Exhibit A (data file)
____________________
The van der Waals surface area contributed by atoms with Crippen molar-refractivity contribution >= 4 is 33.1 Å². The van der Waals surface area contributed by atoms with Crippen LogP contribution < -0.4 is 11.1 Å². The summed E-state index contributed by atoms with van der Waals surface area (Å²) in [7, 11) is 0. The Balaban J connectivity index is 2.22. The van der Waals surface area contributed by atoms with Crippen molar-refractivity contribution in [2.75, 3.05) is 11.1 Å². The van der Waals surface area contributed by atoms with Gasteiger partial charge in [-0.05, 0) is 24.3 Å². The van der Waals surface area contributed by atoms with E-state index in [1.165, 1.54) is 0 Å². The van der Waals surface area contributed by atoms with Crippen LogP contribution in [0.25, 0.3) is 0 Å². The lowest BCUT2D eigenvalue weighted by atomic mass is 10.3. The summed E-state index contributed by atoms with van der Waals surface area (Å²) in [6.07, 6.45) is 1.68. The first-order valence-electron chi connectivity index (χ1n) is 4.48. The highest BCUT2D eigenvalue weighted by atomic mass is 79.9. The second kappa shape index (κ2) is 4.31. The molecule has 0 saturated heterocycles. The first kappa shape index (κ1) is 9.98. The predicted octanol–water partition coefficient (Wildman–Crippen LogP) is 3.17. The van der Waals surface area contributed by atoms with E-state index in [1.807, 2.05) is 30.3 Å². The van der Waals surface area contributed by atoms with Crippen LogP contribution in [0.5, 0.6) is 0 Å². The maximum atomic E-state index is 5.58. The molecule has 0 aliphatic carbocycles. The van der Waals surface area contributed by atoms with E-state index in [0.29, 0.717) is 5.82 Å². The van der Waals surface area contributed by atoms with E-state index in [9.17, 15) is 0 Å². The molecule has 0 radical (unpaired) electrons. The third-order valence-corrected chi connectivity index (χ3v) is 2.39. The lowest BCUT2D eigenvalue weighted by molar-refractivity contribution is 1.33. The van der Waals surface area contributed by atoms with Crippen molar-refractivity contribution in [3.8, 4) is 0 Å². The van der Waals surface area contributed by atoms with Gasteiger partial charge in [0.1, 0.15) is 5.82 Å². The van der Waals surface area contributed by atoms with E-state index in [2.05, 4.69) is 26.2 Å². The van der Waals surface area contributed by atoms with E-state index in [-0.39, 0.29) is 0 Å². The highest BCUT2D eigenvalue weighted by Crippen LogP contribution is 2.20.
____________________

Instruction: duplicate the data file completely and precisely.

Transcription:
The van der Waals surface area contributed by atoms with Crippen molar-refractivity contribution >= 4 is 33.1 Å². The van der Waals surface area contributed by atoms with Crippen LogP contribution < -0.4 is 11.1 Å². The summed E-state index contributed by atoms with van der Waals surface area (Å²) in [7, 11) is 0. The Balaban J connectivity index is 2.22. The van der Waals surface area contributed by atoms with Crippen molar-refractivity contribution in [2.75, 3.05) is 11.1 Å². The van der Waals surface area contributed by atoms with Gasteiger partial charge in [-0.05, 0) is 24.3 Å². The van der Waals surface area contributed by atoms with E-state index in [1.165, 1.54) is 0 Å². The van der Waals surface area contributed by atoms with Crippen LogP contribution in [0.25, 0.3) is 0 Å². The lowest BCUT2D eigenvalue weighted by atomic mass is 10.3. The summed E-state index contributed by atoms with van der Waals surface area (Å²) in [6.07, 6.45) is 1.68. The first-order valence-electron chi connectivity index (χ1n) is 4.48. The highest BCUT2D eigenvalue weighted by atomic mass is 79.9. The second kappa shape index (κ2) is 4.31. The molecule has 0 saturated heterocycles. The first kappa shape index (κ1) is 9.98. The predicted octanol–water partition coefficient (Wildman–Crippen LogP) is 3.17. The van der Waals surface area contributed by atoms with E-state index in [1.807, 2.05) is 30.3 Å². The van der Waals surface area contributed by atoms with Crippen LogP contribution in [0.5, 0.6) is 0 Å². The maximum atomic E-state index is 5.58. The molecule has 0 aliphatic carbocycles. The van der Waals surface area contributed by atoms with E-state index in [0.29, 0.717) is 5.82 Å². The van der Waals surface area contributed by atoms with E-state index in [9.17, 15) is 0 Å². The molecule has 0 radical (unpaired) electrons. The third-order valence-corrected chi connectivity index (χ3v) is 2.39. The lowest BCUT2D eigenvalue weighted by molar-refractivity contribution is 1.33. The van der Waals surface area contributed by atoms with Crippen molar-refractivity contribution in [3.8, 4) is 0 Å². The van der Waals surface area contributed by atoms with Gasteiger partial charge in [0.1, 0.15) is 5.82 Å². The van der Waals surface area contributed by atoms with E-state index in [2.05, 4.69) is 26.2 Å². The van der Waals surface area contributed by atoms with E-state index in [-0.39, 0.29) is 0 Å². The highest BCUT2D eigenvalue weighted by Crippen LogP contribution is 2.20.